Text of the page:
As the United States has never had an aristocracy and thus is better able to recognize that the contingent conditions of birth are not all that are determinant in how one will fair in life. The concept of the American Dream has had many detractors, most dreams do. The condemnations that beset the American Dream typically utilize one of two strategies: 1) the lavish materialism sought is spiritually destructive and the obsessive worship of the dollar borders on the cult-like, 2) the American Dream betrays certain disenfranchised groups by feeding them false hope about the existence of a meritocracy. Dana Gioia, current chairman of the National Endowment for the Arts, writes a poem entitled "Money" that examines the many metaphors that we use to describe what it is and how we use it. In understanding our obsession with the dollar his poem offers some insight into its power and hold on us. In another work, Harlon L. Dalton, author of Racial Healing: Confronting the Fear between Blacks & Whites, discusses the destructive capacities of the American myth in an essay titled, "Horatio Alger." In examining these two works this paper will reveal that how we use the myth of the American Dream is just as important as the dream itself.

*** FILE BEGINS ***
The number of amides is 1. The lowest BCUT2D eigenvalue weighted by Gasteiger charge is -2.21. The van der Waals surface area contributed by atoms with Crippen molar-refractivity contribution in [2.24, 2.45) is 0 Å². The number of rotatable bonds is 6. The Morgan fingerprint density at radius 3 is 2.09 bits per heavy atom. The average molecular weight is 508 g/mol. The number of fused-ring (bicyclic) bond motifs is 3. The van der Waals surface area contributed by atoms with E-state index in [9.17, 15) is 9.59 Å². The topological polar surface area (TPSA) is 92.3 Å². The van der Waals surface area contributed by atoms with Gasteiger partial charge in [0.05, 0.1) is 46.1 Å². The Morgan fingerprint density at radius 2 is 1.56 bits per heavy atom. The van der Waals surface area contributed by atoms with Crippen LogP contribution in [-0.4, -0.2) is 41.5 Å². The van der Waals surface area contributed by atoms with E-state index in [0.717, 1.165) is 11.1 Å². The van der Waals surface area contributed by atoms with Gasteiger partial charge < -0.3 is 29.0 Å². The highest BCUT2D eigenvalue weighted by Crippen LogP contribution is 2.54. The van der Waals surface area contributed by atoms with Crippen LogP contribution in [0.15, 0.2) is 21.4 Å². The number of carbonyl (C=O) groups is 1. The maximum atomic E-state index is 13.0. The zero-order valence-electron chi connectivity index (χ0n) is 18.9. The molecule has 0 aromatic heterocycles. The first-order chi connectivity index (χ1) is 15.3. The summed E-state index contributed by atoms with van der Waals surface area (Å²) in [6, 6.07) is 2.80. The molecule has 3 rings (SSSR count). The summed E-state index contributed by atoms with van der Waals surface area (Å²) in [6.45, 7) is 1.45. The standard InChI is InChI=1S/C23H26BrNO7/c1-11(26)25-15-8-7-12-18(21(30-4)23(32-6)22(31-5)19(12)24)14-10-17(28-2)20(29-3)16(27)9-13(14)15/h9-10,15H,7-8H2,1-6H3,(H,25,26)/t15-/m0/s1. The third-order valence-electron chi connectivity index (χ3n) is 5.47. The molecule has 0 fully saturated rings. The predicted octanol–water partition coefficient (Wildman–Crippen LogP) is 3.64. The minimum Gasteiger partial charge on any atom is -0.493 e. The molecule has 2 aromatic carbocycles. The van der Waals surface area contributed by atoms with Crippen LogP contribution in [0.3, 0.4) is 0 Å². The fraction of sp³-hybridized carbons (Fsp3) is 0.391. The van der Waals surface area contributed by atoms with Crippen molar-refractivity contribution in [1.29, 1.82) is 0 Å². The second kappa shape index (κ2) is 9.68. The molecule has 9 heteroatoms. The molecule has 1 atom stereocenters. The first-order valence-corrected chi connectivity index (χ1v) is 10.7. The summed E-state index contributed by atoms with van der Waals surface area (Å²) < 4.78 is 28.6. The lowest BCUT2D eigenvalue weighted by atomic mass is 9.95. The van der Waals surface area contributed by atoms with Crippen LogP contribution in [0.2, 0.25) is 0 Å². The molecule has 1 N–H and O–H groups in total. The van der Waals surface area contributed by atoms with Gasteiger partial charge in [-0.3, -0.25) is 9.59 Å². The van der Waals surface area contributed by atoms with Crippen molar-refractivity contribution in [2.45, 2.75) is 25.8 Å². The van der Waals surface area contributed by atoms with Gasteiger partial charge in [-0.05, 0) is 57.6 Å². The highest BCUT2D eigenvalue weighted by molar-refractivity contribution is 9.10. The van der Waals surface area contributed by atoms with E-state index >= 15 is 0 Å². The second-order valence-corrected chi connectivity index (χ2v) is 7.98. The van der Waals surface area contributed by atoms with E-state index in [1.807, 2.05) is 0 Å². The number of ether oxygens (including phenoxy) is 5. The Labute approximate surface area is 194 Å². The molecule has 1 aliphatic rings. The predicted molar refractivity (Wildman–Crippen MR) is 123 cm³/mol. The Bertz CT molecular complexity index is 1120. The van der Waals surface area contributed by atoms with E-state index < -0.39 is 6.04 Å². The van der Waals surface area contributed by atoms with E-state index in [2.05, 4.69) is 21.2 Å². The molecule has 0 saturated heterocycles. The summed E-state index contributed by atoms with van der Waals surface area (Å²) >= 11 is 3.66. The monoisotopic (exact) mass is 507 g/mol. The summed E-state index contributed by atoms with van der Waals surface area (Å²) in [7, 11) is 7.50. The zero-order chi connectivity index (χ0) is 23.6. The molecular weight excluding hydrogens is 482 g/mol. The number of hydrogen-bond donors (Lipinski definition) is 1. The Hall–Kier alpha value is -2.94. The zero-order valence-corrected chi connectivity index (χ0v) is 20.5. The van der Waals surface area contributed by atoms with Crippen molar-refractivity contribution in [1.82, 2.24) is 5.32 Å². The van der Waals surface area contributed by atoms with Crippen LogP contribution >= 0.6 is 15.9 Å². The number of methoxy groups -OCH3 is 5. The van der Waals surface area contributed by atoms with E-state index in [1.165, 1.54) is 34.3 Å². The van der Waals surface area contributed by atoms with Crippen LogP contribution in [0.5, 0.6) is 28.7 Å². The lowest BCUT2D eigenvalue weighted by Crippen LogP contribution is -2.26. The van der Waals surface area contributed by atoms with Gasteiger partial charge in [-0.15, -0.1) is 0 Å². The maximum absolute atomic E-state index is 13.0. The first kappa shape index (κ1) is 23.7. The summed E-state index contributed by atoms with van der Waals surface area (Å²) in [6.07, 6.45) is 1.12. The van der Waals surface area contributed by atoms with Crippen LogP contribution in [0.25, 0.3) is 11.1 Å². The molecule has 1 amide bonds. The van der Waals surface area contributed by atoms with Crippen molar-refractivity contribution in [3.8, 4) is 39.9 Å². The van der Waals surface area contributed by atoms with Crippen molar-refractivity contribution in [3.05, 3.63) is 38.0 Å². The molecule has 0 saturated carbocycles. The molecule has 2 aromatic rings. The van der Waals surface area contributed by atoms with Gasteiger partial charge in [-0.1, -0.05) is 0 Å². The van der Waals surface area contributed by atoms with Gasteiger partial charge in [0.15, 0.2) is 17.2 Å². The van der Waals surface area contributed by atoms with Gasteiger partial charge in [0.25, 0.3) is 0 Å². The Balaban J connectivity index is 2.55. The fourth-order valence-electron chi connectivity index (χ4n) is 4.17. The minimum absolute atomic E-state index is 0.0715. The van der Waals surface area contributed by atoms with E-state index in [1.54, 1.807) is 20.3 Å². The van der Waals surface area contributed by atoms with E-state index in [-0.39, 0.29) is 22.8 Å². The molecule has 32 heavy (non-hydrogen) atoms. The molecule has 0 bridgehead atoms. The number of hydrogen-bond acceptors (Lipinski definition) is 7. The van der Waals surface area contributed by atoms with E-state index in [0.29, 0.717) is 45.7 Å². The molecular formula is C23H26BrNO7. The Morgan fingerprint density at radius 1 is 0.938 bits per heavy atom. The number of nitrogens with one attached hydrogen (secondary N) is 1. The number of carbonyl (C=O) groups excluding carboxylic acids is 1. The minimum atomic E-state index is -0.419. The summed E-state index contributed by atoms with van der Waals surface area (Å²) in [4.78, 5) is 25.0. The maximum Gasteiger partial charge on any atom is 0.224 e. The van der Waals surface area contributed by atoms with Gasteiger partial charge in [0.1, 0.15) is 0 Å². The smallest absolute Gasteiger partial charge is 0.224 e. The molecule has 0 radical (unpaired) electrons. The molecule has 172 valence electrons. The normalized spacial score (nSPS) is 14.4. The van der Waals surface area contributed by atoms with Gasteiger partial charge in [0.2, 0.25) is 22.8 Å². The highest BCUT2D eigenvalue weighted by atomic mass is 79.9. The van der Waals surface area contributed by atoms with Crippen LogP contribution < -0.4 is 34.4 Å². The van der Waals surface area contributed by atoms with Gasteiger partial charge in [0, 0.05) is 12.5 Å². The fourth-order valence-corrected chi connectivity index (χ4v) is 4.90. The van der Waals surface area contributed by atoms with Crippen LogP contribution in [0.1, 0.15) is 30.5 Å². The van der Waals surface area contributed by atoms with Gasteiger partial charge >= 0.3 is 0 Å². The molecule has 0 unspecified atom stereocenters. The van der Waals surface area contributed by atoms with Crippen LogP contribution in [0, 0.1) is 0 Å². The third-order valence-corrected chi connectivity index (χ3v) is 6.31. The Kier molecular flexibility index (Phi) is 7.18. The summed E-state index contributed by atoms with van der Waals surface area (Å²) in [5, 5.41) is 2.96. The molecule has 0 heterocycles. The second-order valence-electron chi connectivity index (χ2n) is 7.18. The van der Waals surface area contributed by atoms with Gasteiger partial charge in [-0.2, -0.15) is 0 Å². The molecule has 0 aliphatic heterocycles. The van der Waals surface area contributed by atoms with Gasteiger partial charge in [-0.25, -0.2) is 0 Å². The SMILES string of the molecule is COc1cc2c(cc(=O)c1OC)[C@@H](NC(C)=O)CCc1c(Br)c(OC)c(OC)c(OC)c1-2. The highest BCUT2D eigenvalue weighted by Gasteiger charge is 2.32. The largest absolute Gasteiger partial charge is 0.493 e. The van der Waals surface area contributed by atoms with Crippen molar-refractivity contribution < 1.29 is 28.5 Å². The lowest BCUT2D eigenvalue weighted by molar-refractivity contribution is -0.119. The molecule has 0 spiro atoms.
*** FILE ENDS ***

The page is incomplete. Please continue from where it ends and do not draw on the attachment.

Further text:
In the epigraph to the poem, Gioia quotes Wallace Stevens's line, "Money is a kind of poetry" (Gioia) If we think of poetry as a kind of writing which attempts to impress images on us through, symbols and metaphors rather than through explicit means, then money might be a sort of symbol or metaphor which conveys its own images and metaphors of the American Dream. In the first stanza Gioia lists a number of euphemisms and sobriquets that refer to the materiality: its color, shape, and texture. The next stanza describes some of the things we are required to do with it. One aspect of success is having money, just having it. Gioia highlights the metaphors we deploy to express the annoyance of having it to spend on necessities like rent, insurance, and the dreaded car payment (or even worse car repair). We "Chock it up, fork it over, shell it out" (Gioia, line 4-5). In this regard we are put in a double bind by the nature of success in America. Not only are individuals pressured by external forces to seek monetary compensation to afford a nice house, a fast car, or designer clothing; but, within us is constructed a sense of remorse at spending money on those things, which society suggests we should need anyway. The subsequent stanza illustrates what money can do for us. It can get us through problems, sometimes through illicit means, and it can make us comfortable. Making ends meet is often considered the baseline of success in the American Dream. If that is all one can do, then he or she is not making enough-but it is a start. Part and parcel of that dream is being able to get through the day, the month, and one's life by whatever means necessary. This imperative to persevere despite odds is an integral portion of the American popular psyche, and is more developed in the work of Horatio Alger as discussed by Dalton. Dalton is critical of the myth insofar that it presumes certain features about American society that are not actually realized in his estimation, namely